The Prediction Polka

Source; South Park Studios

It starts in late November with the early birds. But this week – the week before Christmas – is when it reaches a fever pitch. What am I talking about?

The Great Holiday Snack Feast, of course.

The break room of every pension fund, family office, endowment and RIA that hasn’t gone fully passive is a buyer’s market for junk food. It used to be mostly popcorn tins – you know, the ones with the festive holiday scene on the side, and two or three different flavors available on the inside. Life pro-trip: always go with the white cheddar. Your New York-area funds are always good for a selection of toffees from Bridgewater Chocolate. No relation to the macro fund, apparently. Managers in non-traditional financial centers usually come up with more unique offerings. These range from the mundane (e.g. sausage and cheese from the Midwest) to the extraordinary (e.g. Goode Company Pecan Pies from the Gulf Coast) to the surprisingly good (e.g. some weird thing called a Yule Log from your friends across the pond) to the risky (e.g. a bottle of whiskey from the odd Kentucky or Tennessee shop) to the ill-advised (e.g. a literal smoked salmon I saw sent from Minnesota – really, people?).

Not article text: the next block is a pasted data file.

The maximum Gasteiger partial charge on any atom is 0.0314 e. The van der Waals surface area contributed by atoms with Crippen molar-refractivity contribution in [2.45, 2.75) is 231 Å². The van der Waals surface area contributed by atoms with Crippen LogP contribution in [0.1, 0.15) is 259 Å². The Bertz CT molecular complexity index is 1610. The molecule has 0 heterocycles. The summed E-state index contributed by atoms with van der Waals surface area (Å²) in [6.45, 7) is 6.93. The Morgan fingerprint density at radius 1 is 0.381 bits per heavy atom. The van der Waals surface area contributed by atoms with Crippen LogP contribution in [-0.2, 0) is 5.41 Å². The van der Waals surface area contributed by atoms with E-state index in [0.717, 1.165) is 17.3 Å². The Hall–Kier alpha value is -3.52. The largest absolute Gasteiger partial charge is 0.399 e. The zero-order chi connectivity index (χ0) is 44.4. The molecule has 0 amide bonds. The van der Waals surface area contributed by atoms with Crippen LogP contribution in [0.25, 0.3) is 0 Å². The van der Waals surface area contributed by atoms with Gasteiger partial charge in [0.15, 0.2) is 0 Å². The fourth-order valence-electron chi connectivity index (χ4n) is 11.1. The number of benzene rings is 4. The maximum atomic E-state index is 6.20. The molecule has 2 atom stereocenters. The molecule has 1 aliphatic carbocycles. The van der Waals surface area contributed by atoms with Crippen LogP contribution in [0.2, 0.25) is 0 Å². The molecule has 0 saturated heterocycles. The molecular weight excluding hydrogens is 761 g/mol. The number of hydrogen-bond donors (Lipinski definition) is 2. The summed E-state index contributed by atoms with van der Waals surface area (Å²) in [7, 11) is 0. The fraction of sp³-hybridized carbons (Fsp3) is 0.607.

But no Christmas gift for the asset owner or his advisers is as predictable as, well, predictions.

And yes, as I wrote earlier this week, the season of predictions is also the season of snark. But just like that In Brief, this one won’t be criticizing the accuracy of past predictions or making fun of some of the new predictions being made for 2019. As you start to read these pieces, however, I want you to bear something in mind: nobody uses them.


Those recession probabilities from an economist at a sell-side shop or standalone research house – something one of Ben’s and my new favorite bloggers brought up today – is anyone dropping those assumptions into asset allocation models? The predictions on year-end S&P 500 and 10-year levels? Odds on this outcome or that from the China trade war negotiations? Who is making adjustments to model portfolios or strategic asset allocation plans for new clients going into 2019 based on all these brilliant research pieces?